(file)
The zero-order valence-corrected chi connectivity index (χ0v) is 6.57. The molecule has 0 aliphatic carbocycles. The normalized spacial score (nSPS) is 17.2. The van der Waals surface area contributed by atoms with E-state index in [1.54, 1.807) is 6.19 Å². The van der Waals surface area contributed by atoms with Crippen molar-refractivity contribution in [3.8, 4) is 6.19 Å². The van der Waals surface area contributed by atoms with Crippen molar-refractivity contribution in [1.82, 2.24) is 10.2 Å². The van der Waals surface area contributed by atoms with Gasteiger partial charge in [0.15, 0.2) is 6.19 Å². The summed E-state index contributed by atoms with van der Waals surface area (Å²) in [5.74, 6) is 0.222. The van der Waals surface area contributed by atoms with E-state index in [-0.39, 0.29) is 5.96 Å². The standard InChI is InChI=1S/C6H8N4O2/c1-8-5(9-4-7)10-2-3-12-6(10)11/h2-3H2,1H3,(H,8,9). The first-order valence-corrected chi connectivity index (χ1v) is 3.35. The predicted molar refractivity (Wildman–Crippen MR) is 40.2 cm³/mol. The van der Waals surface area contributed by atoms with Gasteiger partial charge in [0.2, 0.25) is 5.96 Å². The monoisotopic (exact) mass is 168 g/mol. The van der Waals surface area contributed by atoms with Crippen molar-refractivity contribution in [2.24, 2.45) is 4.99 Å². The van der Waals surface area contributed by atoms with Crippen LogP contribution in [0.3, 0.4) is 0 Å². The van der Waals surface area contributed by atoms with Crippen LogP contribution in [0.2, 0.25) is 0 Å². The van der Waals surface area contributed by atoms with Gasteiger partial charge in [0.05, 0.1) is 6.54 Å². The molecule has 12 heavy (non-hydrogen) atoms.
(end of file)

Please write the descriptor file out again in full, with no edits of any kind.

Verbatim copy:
The zero-order valence-corrected chi connectivity index (χ0v) is 6.57. The molecule has 0 aliphatic carbocycles. The normalized spacial score (nSPS) is 17.2. The van der Waals surface area contributed by atoms with E-state index in [1.54, 1.807) is 6.19 Å². The van der Waals surface area contributed by atoms with Crippen molar-refractivity contribution in [3.8, 4) is 6.19 Å². The van der Waals surface area contributed by atoms with Crippen molar-refractivity contribution in [1.82, 2.24) is 10.2 Å². The van der Waals surface area contributed by atoms with Gasteiger partial charge in [0.15, 0.2) is 6.19 Å². The summed E-state index contributed by atoms with van der Waals surface area (Å²) in [5.74, 6) is 0.222. The van der Waals surface area contributed by atoms with E-state index in [-0.39, 0.29) is 5.96 Å². The standard InChI is InChI=1S/C6H8N4O2/c1-8-5(9-4-7)10-2-3-12-6(10)11/h2-3H2,1H3,(H,8,9). The first-order valence-corrected chi connectivity index (χ1v) is 3.35. The predicted molar refractivity (Wildman–Crippen MR) is 40.2 cm³/mol. The van der Waals surface area contributed by atoms with Gasteiger partial charge in [0.2, 0.25) is 5.96 Å². The monoisotopic (exact) mass is 168 g/mol. The van der Waals surface area contributed by atoms with Crippen molar-refractivity contribution in [2.24, 2.45) is 4.99 Å². The van der Waals surface area contributed by atoms with Crippen LogP contribution in [0.3, 0.4) is 0 Å². The van der Waals surface area contributed by atoms with Crippen LogP contribution in [0.2, 0.25) is 0 Å². The van der Waals surface area contributed by atoms with Gasteiger partial charge in [0.05, 0.1) is 6.54 Å². The molecule has 12 heavy (non-hydrogen) atoms.